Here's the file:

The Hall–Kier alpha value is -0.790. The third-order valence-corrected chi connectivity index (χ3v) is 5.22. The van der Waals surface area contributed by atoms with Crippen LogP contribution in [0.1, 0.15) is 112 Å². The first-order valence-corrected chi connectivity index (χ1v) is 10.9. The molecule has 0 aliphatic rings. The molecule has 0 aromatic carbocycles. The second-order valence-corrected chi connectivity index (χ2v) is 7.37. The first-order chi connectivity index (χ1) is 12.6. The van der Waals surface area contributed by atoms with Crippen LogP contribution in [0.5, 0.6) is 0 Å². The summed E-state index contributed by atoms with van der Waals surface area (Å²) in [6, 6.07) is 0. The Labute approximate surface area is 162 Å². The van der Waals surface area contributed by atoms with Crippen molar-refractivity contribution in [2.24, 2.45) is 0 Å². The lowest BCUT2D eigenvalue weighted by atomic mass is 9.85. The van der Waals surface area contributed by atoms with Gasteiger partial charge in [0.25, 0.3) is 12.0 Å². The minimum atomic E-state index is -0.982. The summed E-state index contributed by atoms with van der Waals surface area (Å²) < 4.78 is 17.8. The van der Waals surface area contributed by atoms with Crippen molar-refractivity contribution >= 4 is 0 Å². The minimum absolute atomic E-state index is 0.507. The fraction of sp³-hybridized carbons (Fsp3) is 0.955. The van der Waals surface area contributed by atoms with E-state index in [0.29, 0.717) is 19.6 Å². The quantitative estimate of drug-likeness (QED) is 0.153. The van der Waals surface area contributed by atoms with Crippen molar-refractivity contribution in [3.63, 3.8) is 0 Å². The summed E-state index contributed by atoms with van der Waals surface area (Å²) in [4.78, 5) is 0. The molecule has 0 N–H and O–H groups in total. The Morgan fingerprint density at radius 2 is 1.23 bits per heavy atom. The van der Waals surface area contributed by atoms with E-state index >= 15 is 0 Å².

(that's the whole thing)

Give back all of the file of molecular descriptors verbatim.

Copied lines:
The Hall–Kier alpha value is -0.790. The third-order valence-corrected chi connectivity index (χ3v) is 5.22. The van der Waals surface area contributed by atoms with Crippen LogP contribution in [0.1, 0.15) is 112 Å². The first-order valence-corrected chi connectivity index (χ1v) is 10.9. The molecule has 0 aliphatic rings. The molecule has 0 aromatic carbocycles. The second-order valence-corrected chi connectivity index (χ2v) is 7.37. The first-order chi connectivity index (χ1) is 12.6. The van der Waals surface area contributed by atoms with Crippen LogP contribution in [0.5, 0.6) is 0 Å². The summed E-state index contributed by atoms with van der Waals surface area (Å²) in [6, 6.07) is 0. The Labute approximate surface area is 162 Å². The van der Waals surface area contributed by atoms with Crippen molar-refractivity contribution in [2.24, 2.45) is 0 Å². The lowest BCUT2D eigenvalue weighted by atomic mass is 9.85. The van der Waals surface area contributed by atoms with Gasteiger partial charge in [0.25, 0.3) is 12.0 Å². The minimum atomic E-state index is -0.982. The summed E-state index contributed by atoms with van der Waals surface area (Å²) < 4.78 is 17.8. The van der Waals surface area contributed by atoms with Crippen molar-refractivity contribution >= 4 is 0 Å². The minimum absolute atomic E-state index is 0.507. The fraction of sp³-hybridized carbons (Fsp3) is 0.955. The van der Waals surface area contributed by atoms with E-state index in [0.29, 0.717) is 19.6 Å². The quantitative estimate of drug-likeness (QED) is 0.153. The van der Waals surface area contributed by atoms with Crippen molar-refractivity contribution in [3.63, 3.8) is 0 Å². The summed E-state index contributed by atoms with van der Waals surface area (Å²) in [4.78, 5) is 0. The molecule has 0 N–H and O–H groups in total. The Morgan fingerprint density at radius 2 is 1.23 bits per heavy atom. The van der Waals surface area contributed by atoms with E-state index >= 15 is 0 Å².